North Korean dictator Kim Jong Un and President Donald Trump plan to meet in May for nuclear disarmament talks, a whiplash development that would put two leaders who’ve repeatedly insulted, threatened and dismissed each other in the same room, possibly in the North Korean capital of Pyongyang.
It would have been an unthinkable suggestion just a few months ago, when the insults were at their peak — Trump was a “senile dotard” and Kim was “Little Rocket Man” — and the North was snapping off regular weapons tests in a dogged march toward its goal of a viable nuclear arsenal that can threaten the U.S. mainland.
Liberal South Korean President Moon Jae-in, who some believe has maneuvered the two leaders to this position, reflected the hope and relief many here feel about the planned summit, when he declared Friday that it will be a “historical milestone” that will put the denuclearization of the Korean Peninsula “really on track.”
But there’s also considerable skepticism.
North Korea, after all, has made a habit of reaching out after raising fears during previous crises with offers of dialogue meant to win aid and concessions. It has also, from the U.S. point of view, repeatedly cheated on past nuclear deals.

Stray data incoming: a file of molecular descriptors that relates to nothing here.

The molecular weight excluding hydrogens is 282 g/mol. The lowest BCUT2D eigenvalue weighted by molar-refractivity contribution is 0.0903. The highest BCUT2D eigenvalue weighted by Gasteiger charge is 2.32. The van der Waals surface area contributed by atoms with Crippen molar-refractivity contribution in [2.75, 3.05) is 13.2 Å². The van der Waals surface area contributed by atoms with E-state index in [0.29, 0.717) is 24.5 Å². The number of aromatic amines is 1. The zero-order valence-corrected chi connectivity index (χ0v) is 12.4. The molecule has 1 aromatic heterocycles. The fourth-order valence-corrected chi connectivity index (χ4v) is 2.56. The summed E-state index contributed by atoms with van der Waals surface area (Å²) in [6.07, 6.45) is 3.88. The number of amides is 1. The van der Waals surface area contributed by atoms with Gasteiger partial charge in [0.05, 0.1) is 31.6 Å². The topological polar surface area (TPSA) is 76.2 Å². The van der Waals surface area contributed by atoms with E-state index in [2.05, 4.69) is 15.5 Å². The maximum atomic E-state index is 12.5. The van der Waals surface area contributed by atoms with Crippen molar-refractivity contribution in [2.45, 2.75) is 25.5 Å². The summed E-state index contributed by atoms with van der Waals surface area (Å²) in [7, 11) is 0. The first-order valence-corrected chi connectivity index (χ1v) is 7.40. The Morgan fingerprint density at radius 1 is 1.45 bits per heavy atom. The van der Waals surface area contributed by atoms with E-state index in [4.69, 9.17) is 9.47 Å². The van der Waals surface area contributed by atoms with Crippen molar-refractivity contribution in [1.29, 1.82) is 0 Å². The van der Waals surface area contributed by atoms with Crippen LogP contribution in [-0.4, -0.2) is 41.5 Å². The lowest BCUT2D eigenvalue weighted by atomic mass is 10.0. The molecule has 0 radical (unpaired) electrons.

And now the North has landed a face-to-face meeting with the leader of the world’s most powerful country, a nation that Pyongyang has long sought to draw into talks that it hopes would establish a peace treaty to end the technically still-active Korean War and drive out all U.S. troops from the Korean Peninsula, removing what the North says is a hostile encirclement of its territory by Washington and Seoul.
“Great progress being made,” Trump tweeted after the South Korean national security director, Chung Eui-yong, emerged from a meeting with Trump and announced the summit plans to reporters in a hastily called appearance on a White House driveway.